check in/check out.

I didn’t really have a specific topic to discuss this week. in fact, I almost skipped this week entirely because we have been so damn busy over here. I have an exciting poetry reading this Friday that is occupying most of my free/creative time when we aren’t going from afterschool activities straight to bedtime. but I made a commitment to myself that I would produce content and speak out on whatever was in my heart, at least once a week. so, forgive me if this is a bit disjointed…

about this poetry reading- I do not enjoy public speaking or performing, at all. the element of catharsis is missing for me. but here I am, gearing up for probably the biggest event I’ve spoken at. it’s a lady-centric festival downtown with a stellar lineup of bands, artists, and performers. I’m nervous. I literally wrote my piece this week; a patchwork poem built almost entirely of captions pulled from my instagram over the last year. it is also the first piece I’m attempting to memorize and not read from a notebook with my forehead to the crowd. really nervous. butterflies have been going strong since I started recording my read throughs, which I usually do for creating pauses and emphasis and timing (if you’re curious). anyway, it’s going to be fine. this is the year of big things.

I don’t love performing, why do I do it? that’s been on my mind a lot lately. I think it’s simple- my desire to grow outweighs my fear 2:1 which I really enjoy about myself. maybe it’s a trait I haven’t admired about myself enough. and if I bomb, it was one moment and it’s over. a lesson that preparedness and passion get you to the edge and even if you never jump, the view is usually pretty decent.

along the lines of great views, we are sort of last minute planning a trip for fall break. leaf season in Asheville has been on my bucket list, directly behind blue firefly season in Asheville, for a while. we stopped through on our way to savannah last year and couldn’t wait any longer to go back. this trip is all about relaxing and navigating the forest so I won’t be creating any excel spreadsheets or making a budget. I’m going to see if I can actually enjoy vacation without micromanaging it. wish me luck. my only requests are a hot tub, the infamous Dolly Party mural, and some good food. open to suggestions on the last one so just drop your favorites in the comments.

i’ll wrap this week’s post up with a bit about my ongoing Pursuit of Joy Project. it’s been eye opening how much negative misses you when you open your eyes to finding the joy in other things. sometimes shit just sucks and you have to move past it. thankfully, there have been plenty of moments to jot down. but to be real, it hasn’t been without its trials either. a dear friend lost someone close to her and though it made for unexpected time with her, my heart was heavy with empathy/sympathy/understanding. I’ve also been wrestling a lot with letting go of things that don’t serve me but aren’t outwardly bad- friendships, habits, etc. it can be easier to walk away than to communicate the why’s and learn from them. I am grateful that I’ve grown into a person who can acknowledge the value of both, joy and trial, and I’ve learned how to use my voice effectively. so far September has been kind to me.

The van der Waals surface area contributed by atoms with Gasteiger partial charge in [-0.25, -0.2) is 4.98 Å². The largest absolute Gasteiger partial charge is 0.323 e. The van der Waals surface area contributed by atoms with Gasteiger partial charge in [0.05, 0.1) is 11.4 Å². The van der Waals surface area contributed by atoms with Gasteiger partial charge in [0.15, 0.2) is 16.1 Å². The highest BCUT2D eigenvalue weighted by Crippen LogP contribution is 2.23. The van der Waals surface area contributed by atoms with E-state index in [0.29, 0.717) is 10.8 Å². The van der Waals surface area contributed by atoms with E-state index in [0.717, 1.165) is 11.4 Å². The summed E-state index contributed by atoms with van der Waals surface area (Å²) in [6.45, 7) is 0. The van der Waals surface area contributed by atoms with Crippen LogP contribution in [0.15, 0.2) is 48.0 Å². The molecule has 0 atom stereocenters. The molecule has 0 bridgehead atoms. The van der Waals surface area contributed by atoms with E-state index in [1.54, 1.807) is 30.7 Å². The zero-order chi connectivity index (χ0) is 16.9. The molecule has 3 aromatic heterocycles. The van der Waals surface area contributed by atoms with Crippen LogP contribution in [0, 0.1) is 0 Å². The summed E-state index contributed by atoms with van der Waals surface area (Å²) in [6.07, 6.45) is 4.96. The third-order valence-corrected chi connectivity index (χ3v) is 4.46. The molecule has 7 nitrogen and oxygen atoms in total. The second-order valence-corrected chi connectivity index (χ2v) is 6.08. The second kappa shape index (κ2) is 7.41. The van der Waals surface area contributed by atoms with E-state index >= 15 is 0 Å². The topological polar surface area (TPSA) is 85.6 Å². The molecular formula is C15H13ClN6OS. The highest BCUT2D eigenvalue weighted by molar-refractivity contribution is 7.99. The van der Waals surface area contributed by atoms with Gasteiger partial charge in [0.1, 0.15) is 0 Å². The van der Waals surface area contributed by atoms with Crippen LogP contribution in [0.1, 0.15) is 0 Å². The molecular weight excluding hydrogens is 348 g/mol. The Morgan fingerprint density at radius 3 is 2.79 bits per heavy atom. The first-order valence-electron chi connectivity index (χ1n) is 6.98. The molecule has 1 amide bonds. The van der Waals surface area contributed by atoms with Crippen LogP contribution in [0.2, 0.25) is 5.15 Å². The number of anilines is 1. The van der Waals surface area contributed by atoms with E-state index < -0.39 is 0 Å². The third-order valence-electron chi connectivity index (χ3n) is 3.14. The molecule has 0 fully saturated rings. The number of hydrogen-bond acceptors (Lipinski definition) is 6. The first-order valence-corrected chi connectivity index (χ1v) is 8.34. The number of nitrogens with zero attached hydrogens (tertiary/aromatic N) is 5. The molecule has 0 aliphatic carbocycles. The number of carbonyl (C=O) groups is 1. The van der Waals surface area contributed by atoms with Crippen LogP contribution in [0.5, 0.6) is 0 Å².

like I said in a previous post, this time of year is good for shedding. so I choose to let it and have faith that what is mine will stay.

as it is written, let it be done,

eliot.

part time parent. full time mom.

what do I mean when I say, a part time parent but a full time mom.

my littles are with me sunday evening through friday at 6:30 pm- unless there is no school on Friday. in which case,  they are home sunday evening through friday at 9:00am, per our agreement. it’s not ideal and would never be my preference but allowing them time their other parent comes with sacrifice. and now we are back in school, too. meaning that not only are they with their dad every single weekend but they are gone over 8 hours a day. our quality time is further divided into homework, dinner, bath time, and bed time.

this schedule and the perceived notion that I must have it easier because they aren’t with me everyday has me feelin’ some sort of way .

I know that there are many spaces to be grateful in our situation. they have loving parents who, mostly, agree on the when/what/where’s of their life. I work a flexible job that closes for holidays and gives me time off or at home when I need it. the littles get to do all sorts of fun things with their dad. and it allows for healthy balance in my life that most single parents are not afforded. we are lucky.